Last week in a post on this home staging blog I asked you to share your ideas about how to stage the basement family room in the photo you see here.
If you have an eye for décor, you can easily tell that this space is much too distracting and crowded for a potential buyer to imagine their family relaxing in there. There are a lot of changes to be made here so in a case like this, I suggest the clients start packing things now for the move. It will help clear the clutter and it will save them a lot of work later on.
The following are my recommendations for this space. You’ll notice I mostly work with what is already there since that’s the least costly approach for the client and one that they’re most likely to implement.
The wall color is a bit too dark for a basement and while it probably wasn’t the best choice on the owners’ part I would try to make it work for showings. Just make sure the agent is instructed to leave the lights on in the basement when the house is shown and do your best to lighten up the space by using light colored slip covers.
Clear the clutter
Remove those printed blankets that clash with everything else in the room and add to the clutter. By the way, having so many blankets around suggests the basement is too cold which will be a negative in a potential buyer’s mind.
Take out all of the plastic children’s items and to depersonalize the space, take down all family photos. Ask the client to keep the door to the laundry room closed and make sure the throw pillows are arranged properly.
Change and rearrange furniture
Take out the love seat that currently blocks the entrance to the room as you come down the stairs. Remove the small chair with the teddy bear on it and the table next to it (top left in photo), replacing them both with the brown chair from the right corner.
Slip cover that brown chair so it fits in better with the style of the couch or add a decorative pillow that picks up one of the colors from the couch. Add a floor lamp behind it and turn this into a cozy reading corner.
If there’s any plan to upgrade to a flat screen TV for the clients’ new home, have them consider doing that now, replacing the existing bulky television. If this were a living room I’d get rid of the TV all together but a family room would feel strange without one!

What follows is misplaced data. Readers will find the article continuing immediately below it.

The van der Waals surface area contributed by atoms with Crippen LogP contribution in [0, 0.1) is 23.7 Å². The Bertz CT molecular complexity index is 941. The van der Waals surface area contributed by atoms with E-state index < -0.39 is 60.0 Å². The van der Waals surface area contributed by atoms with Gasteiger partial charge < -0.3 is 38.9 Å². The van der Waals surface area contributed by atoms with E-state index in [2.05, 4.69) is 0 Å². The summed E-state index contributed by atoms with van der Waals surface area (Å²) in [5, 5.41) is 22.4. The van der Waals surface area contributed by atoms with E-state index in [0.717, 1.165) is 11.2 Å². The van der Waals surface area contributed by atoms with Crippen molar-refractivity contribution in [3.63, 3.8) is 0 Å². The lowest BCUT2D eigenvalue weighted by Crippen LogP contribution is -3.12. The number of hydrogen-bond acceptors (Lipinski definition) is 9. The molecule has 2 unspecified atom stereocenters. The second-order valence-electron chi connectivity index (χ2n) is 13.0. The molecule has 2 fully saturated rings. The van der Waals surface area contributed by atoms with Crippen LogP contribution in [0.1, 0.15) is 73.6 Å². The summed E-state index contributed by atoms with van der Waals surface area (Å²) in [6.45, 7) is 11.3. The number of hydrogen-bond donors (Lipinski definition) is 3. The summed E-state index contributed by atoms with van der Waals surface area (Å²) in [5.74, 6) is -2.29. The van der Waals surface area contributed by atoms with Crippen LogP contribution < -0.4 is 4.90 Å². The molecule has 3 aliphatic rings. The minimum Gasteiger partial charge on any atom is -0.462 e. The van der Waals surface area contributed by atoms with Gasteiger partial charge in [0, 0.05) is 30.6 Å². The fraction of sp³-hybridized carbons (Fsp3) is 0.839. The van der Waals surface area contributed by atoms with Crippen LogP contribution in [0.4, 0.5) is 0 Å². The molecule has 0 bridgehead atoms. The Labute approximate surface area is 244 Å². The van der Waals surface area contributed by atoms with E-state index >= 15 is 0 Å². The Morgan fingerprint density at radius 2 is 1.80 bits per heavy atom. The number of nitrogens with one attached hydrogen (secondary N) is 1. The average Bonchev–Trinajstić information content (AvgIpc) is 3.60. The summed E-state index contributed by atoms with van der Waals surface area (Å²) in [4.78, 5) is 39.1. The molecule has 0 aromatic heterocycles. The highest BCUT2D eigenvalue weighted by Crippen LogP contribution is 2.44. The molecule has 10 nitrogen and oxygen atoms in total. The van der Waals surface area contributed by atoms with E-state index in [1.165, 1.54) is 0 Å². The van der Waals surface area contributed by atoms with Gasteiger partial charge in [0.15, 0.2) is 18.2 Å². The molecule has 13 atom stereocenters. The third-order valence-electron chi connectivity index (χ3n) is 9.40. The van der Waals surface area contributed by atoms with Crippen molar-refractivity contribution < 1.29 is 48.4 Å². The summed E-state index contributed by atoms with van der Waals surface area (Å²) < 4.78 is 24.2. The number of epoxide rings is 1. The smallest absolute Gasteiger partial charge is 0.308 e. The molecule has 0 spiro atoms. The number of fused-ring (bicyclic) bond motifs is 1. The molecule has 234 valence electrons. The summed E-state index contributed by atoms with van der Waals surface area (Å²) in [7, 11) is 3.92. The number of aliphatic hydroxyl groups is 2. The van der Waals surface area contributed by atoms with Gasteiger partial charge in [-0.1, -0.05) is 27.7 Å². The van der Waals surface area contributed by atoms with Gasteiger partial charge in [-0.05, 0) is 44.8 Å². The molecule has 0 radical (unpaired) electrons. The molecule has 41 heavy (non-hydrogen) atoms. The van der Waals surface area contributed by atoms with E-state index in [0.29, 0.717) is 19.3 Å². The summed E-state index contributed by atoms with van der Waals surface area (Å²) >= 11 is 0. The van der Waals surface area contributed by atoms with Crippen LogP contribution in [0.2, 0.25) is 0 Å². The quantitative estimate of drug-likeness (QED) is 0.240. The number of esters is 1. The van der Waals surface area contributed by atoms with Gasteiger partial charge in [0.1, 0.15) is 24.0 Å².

Take out the stand to the left of the TV and use it in the corner where the brown chair is now, but get rid of the clutter on top of it first.
One of the comments on my original post was from Lisa who recommended hanging some interesting visual art in the form of some vintage movie posters, really playing up the home theater aspect of this room – an idea I love for this basement given the wall color!
Take the white shaded lamp from the corner where the brown chair is and use it to replace the “rooster lamp” beside the couch.
Most of the comments on my original post offered the same advice as I would for this family room. That’s because when you have a talent for staging this stuff comes naturally to you. You don’t need some expensive made up certification to start a home staging business. You just need information and training around how to make money at it – exactly what’s taught in the Staging Diva Program.
For further home staging advice for basements, family rooms and every other space in a home, turn to the Staging Diva Ultimate Design Guide: Home Staging Tips, Tricks and Floor Plans. This downloadable guide will be helpful to anyone looking for help with design principals and ideas and when you place your order, you’ll receive the book right away in your email inbox.
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Stagers, what additional recommendations would you have for the basement family room in the photo above? Are you surprised I didn’t recommend changing the paint color?
Debra Gould, The Staging Diva®
President, Six Elements Inc. Home Staging
Debra Gould knows how to make money as a home stager. She developed the Staging Diva Home Staging Business Training Program to teach others how to earn a living doing something they love and she continues to develop ebooks and other home staging resources to help stagers on their path to success.